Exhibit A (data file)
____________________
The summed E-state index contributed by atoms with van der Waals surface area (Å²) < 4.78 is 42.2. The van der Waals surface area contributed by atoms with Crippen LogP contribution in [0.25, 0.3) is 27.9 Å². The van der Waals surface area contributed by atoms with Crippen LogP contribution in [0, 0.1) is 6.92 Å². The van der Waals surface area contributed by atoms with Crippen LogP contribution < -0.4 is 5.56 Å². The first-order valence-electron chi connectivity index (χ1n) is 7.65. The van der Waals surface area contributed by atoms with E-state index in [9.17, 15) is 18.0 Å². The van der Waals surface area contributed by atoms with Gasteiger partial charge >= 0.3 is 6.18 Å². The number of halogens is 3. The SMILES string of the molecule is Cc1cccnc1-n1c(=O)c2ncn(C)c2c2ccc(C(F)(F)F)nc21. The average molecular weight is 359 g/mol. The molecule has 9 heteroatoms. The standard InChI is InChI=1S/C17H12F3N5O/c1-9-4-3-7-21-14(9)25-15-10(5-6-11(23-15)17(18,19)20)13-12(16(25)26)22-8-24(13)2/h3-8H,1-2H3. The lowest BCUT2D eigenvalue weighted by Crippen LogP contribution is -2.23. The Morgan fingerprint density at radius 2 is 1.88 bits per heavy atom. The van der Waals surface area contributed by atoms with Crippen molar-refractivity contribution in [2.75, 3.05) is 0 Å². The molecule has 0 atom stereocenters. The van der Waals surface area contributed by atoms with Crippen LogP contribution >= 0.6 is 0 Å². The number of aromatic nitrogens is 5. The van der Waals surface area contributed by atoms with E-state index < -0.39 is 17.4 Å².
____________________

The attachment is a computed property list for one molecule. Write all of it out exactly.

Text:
The summed E-state index contributed by atoms with van der Waals surface area (Å²) < 4.78 is 42.2. The van der Waals surface area contributed by atoms with Crippen LogP contribution in [0.25, 0.3) is 27.9 Å². The van der Waals surface area contributed by atoms with Crippen LogP contribution in [0, 0.1) is 6.92 Å². The van der Waals surface area contributed by atoms with Crippen LogP contribution < -0.4 is 5.56 Å². The first-order valence-electron chi connectivity index (χ1n) is 7.65. The van der Waals surface area contributed by atoms with E-state index in [9.17, 15) is 18.0 Å². The van der Waals surface area contributed by atoms with Gasteiger partial charge >= 0.3 is 6.18 Å². The number of halogens is 3. The SMILES string of the molecule is Cc1cccnc1-n1c(=O)c2ncn(C)c2c2ccc(C(F)(F)F)nc21. The average molecular weight is 359 g/mol. The molecule has 9 heteroatoms. The standard InChI is InChI=1S/C17H12F3N5O/c1-9-4-3-7-21-14(9)25-15-10(5-6-11(23-15)17(18,19)20)13-12(16(25)26)22-8-24(13)2/h3-8H,1-2H3. The lowest BCUT2D eigenvalue weighted by Crippen LogP contribution is -2.23. The Morgan fingerprint density at radius 2 is 1.88 bits per heavy atom. The van der Waals surface area contributed by atoms with Crippen molar-refractivity contribution in [2.75, 3.05) is 0 Å². The molecule has 0 atom stereocenters. The van der Waals surface area contributed by atoms with Crippen LogP contribution >= 0.6 is 0 Å². The number of aromatic nitrogens is 5. The van der Waals surface area contributed by atoms with E-state index < -0.39 is 17.4 Å².